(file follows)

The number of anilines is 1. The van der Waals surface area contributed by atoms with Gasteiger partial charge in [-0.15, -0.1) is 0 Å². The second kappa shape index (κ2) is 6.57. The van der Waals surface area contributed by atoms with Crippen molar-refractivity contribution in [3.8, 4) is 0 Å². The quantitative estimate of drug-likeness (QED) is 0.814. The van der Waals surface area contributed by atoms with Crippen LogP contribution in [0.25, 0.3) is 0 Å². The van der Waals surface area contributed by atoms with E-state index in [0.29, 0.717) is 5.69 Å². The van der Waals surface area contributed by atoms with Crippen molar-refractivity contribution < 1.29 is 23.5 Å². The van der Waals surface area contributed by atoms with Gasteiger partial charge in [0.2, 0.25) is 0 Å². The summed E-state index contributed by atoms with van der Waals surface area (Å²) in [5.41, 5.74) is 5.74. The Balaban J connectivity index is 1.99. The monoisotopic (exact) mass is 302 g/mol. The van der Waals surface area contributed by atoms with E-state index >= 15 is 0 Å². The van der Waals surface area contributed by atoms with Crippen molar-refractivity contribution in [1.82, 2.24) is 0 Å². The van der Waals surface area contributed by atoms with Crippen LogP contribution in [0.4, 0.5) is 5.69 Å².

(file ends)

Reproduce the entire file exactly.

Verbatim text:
The number of anilines is 1. The van der Waals surface area contributed by atoms with Gasteiger partial charge in [-0.15, -0.1) is 0 Å². The second kappa shape index (κ2) is 6.57. The van der Waals surface area contributed by atoms with Crippen molar-refractivity contribution in [3.8, 4) is 0 Å². The quantitative estimate of drug-likeness (QED) is 0.814. The van der Waals surface area contributed by atoms with Crippen LogP contribution in [0.25, 0.3) is 0 Å². The van der Waals surface area contributed by atoms with E-state index in [0.29, 0.717) is 5.69 Å². The van der Waals surface area contributed by atoms with Crippen molar-refractivity contribution < 1.29 is 23.5 Å². The van der Waals surface area contributed by atoms with Gasteiger partial charge in [0.2, 0.25) is 0 Å². The summed E-state index contributed by atoms with van der Waals surface area (Å²) in [5.41, 5.74) is 5.74. The Balaban J connectivity index is 1.99. The monoisotopic (exact) mass is 302 g/mol. The van der Waals surface area contributed by atoms with E-state index >= 15 is 0 Å². The van der Waals surface area contributed by atoms with Crippen molar-refractivity contribution in [1.82, 2.24) is 0 Å². The van der Waals surface area contributed by atoms with Crippen LogP contribution in [0.4, 0.5) is 5.69 Å².